Privacy, Consumer EEG Devices and the Brain (2017-2018)

Consumer electroencephalogram (EEG) devices, or brain wearables, are marketed and sold to consumers for tracking and improving their brain activity through neurofeedback. These devices raise unique concerns about data gathering and sharing practices because of their unprecedented ability to gather real-time brain activity in everyday contexts such as education, employment, gaming and fitness.

This project team explored consumer attitudes, perceptions, behaviors and judgement about consumer-based EEG devices. The team created and administered two surveys designed to address general attitudes towards brain wearables and perceptions of data collection and privacy. The team found that although many survey participants wanted to try brain wearables on themselves, most were uncomfortable with the idea of sharing their data with third parties even when they had control over their sharing preferences. The team also found that people were very concerned that consumer-based EEG devices would be capable of reading their thoughts. However, the team discovered that only specific types of thoughts are considered highly sensitive, leading them to conclude that ongoing calls for neuroprivacy must be calibrated with consumer concerns regarding particular types of information.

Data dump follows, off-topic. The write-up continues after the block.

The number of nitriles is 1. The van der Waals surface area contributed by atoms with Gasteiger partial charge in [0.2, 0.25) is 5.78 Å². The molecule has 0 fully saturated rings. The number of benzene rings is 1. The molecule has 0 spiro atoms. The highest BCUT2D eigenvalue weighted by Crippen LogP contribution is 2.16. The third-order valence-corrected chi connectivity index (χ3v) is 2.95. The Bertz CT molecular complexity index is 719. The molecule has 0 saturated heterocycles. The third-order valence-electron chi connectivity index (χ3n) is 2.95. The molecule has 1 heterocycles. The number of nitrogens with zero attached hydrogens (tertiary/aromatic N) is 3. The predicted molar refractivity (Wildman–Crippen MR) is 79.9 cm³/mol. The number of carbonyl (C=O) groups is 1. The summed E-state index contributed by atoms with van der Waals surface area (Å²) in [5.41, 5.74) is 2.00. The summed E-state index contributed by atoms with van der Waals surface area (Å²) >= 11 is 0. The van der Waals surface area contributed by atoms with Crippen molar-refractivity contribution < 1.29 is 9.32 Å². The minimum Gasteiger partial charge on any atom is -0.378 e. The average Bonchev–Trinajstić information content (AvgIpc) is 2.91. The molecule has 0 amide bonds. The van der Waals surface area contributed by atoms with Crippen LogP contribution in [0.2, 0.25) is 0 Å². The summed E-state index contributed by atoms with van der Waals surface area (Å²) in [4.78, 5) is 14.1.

Fall 2017 – Fall 2018

Team Outcomes

Consumer Concerns with the Privacy of Data Collected from Brain Wearables (poster by Beatrice Capestany, Elish Mahajan, Lydia Kwong, Nita Farahany), presented at Bass Connections Showcase, April 18, 2018

This Team in the News

New Bass Connections Project Explores Privacy, Consumer EEG Devices, and the Brain

See related team, Privacy, Consumer EEG Devices and the Brain (2018-2019).

Team Leaders

  • Nita Farahany, Duke Law|Arts & Sciences-Philosophy

/graduate Team Members

  • Stephanie Santistevan, Psychology-PHD

/undergraduate Team Members

  • Elish Mahajan, Biology (BS)
  • Yu Jin Oh, Neuroscience (BS), Int Comparative Studies (AB2)

/yfaculty/staff Team Members

  • Beatrice Capestany, Science & Society
  • Marty Woldorff, School of Medicine-Psychiatry and Behavioral Sciences